Nissan Debuts Autonomous, All-Electric IMx Crossover Concept

Nissan doubles down on its "Intelligent Mobility" campaign with this new autonomous crossover.

Nissan

Two words controlled the floor at this year's Tokyo Motor Show: "autonomous" and "zero-emissions." The new Nissan IMx crossover concept fully embodies both terms, promising fully-autonomous driving capabilities and an electric range of 373 miles (600 kilometers). 

Despite its crossover nature, Nissan says the IMx's chassis and twin electric motors (driving each set of wheels) gives it a low center of gravity and all-wheel drive, allowing for great handling. The engine's combined power output is 429 horsepower (320 kilowatts) and 515 pound-feet (700 Nm) of torque, meaning this car is anything but slow.

The IMx's exterior takes familiar Nissan design touches plus traditional Japanese aesthetic and integrates them into the crossover's futuristic look. For instance, the pearl white finish mixed with vermillion accents take inspiration from the uramasari design philosophy used to style kimonos.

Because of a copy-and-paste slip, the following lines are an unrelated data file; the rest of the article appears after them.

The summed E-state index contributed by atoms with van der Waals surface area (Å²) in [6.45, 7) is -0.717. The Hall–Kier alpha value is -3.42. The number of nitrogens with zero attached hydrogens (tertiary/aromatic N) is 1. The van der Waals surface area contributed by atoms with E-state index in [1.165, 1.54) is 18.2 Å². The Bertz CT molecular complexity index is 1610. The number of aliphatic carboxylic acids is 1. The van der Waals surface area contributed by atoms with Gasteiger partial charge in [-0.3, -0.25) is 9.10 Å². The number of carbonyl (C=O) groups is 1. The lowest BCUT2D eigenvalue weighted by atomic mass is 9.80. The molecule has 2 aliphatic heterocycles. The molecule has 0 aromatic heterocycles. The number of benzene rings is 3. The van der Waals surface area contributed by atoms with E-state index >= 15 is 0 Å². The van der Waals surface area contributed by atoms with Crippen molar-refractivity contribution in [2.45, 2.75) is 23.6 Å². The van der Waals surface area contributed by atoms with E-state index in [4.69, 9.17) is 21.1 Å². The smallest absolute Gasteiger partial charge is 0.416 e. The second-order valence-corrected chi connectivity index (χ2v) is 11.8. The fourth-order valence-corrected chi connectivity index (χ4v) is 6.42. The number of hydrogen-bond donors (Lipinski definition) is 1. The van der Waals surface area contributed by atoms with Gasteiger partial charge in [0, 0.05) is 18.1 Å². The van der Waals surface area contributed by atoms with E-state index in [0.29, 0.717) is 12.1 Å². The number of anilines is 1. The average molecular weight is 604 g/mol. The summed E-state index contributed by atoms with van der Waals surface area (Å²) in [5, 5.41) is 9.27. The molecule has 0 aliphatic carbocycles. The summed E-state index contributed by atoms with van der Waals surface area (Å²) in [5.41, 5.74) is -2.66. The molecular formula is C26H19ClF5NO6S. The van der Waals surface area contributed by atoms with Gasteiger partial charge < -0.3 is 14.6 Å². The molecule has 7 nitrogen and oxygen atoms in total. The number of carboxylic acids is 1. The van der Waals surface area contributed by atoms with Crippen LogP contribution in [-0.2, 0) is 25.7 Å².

There are similar inspirations found throughout the cabin, most prominently in the vehicle's focus on openness—the same ideology that all traditional Japanese houses are built around. Drivers can also control the IMx's OLED instrument panel using hand gestures and eye movements, reducing the need for additional buttons and further driving home the vehicle's attention to space. 

The IMx will also use an advanced version of Nissan's ProPilot technology, which will hide the steering wheel to and allow for fully-autonomous, hands-free driving. There will even be a feature that lets the IMx drive itself to a charging station after dropping its owner off at an airport, then pick the owner up after his/her trip. 

The company says that this concept is one of the first steps Nissan will take to adhere to its Intelligent Mobility campaign, one that combines artificial intelligence and electrification to close the gap between car and driver. 

"Nissan is committed to changing the way people and cars communicate, as well as how cars interact with society in the near future and beyond," said global marketing and sales executive vice president Daniele Schillacci.

This concept is still years away, but expect to see a multitude of Nissans autonomously ferrying drivers around in the near future.